The story centres around down-on-his-luck environmental campaigner, Tom Keely, and the reintroduction into his life of someone he knew as a child and who now has run into difficult times.
Barely able to control his own life which is spiralling out of control, Tom takes the woman, Gemma and her young grandson, Kai under his wing.

That's about as much as I will tell you as I don't want to give anything away - least of all the ending!

Suffice to say I really enjoyed this book.
I love the descriptive means by which Winton writes - he has a way of making me feel like I am actually there with him on a beach or watching a bird soar through the sky.
As a character I found the flawed Tom Keely likeable and I wanted him to 'have a win'.

There are a number of thinly-veiled, or in some cases not at all veiled, barbs at the mining industry in WA, Winton's home state, and the impact of this on the environment.

If you get the chance grab this book and settle in for an interesting read.

I'm now about to dive into Barracuda by Christos Tsiolkas, author of The Slap.

How about you - what are you reading??
All recommendations greatly appreciated.


Saturday, 18 January 2014

Feathered friends

School holidays provide the opportunity to slow down and do things that you might not otherwise get to do.
For me that means having time to do some sewing with the girls.

We started these sweet toys earlier in the week - on the first of five days where the temperature peaked at around 44 degrees celcius (around 110 farenheit!).

It seemed like a good activity for indoors, in the air-conditioning.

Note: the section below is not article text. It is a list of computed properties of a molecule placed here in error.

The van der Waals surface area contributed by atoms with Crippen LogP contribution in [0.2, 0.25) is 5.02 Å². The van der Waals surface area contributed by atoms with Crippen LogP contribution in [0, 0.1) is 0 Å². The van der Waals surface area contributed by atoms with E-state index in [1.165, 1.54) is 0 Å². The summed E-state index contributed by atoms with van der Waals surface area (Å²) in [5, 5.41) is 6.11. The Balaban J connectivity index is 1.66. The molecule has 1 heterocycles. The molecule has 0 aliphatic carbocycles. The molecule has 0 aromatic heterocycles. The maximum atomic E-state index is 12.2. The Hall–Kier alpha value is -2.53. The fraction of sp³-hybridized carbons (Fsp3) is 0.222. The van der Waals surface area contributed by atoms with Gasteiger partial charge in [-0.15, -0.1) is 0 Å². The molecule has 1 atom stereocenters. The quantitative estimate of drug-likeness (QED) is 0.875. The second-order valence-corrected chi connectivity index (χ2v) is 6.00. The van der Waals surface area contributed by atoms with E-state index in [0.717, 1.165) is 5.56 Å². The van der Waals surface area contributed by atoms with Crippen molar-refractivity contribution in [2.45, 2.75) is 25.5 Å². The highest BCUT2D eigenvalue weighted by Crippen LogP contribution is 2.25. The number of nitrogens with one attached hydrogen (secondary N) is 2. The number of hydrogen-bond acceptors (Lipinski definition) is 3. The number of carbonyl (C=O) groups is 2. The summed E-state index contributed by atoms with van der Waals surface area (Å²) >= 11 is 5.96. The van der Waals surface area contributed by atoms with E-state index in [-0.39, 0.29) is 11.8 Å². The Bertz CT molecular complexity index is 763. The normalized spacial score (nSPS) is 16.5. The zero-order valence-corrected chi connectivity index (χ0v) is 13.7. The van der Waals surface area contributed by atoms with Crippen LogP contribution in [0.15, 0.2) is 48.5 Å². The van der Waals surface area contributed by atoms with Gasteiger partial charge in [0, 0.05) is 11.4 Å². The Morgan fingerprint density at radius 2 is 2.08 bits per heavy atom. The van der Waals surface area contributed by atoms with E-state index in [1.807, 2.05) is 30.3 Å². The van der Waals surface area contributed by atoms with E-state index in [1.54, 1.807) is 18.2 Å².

Introducing Polly penguin...
and Danielle Duck.

Penny penguin...
The pattern is from the Queen of softies - Jodie of Ric Rac, and there is also a cute little owl as well as the duck and penguin.
Jodie is known for spending literally hours and hours, perfecting the shapes and features of her toys. Apart from always looking amazing they also come together in a logical and easy manner.
You can see them all here on Etsy or in her pattern shop. (this is not a paid endorsement - I just love Jodie's work!).

The pics below are just to show you what I am sometimes up against when trying to get good photos!



The two seven-year-olds managed really well with the sewing for this toy - only needing assistance once or twice.
I relinquished control and didn't re-cut squarish edged circles or re-stitch areas of beak that may have been slightly missed - and I am glad I didn't because these toys each have their own character (design features) and are really a reflection of the girls' work.
As a result, they are incredibly proud of them.



Each time they asked me what to do next, I referred them back to the pattern and so they also learned a lot as they made the toys.
Jodie's instructions are very straight-forward and explain why you are doing certain things too so the child learns as they sew - they had no trouble reading the entire pattern and I just explained any terms they didn't understand.
The small kid tracing penguin's feet
The smallest kid did remarkably well too - on a number of occasions I was told that I needed to leave her alone, she was fine!

She is a bright little button and so follows instruction really well.  I could put in two pins and ask her to sew only between them and she did this with ease, so was able to do the bulk of the sewing herself.
I helped with things like the feet and wings but she sewed on the beak, eyes and tummy all by herself.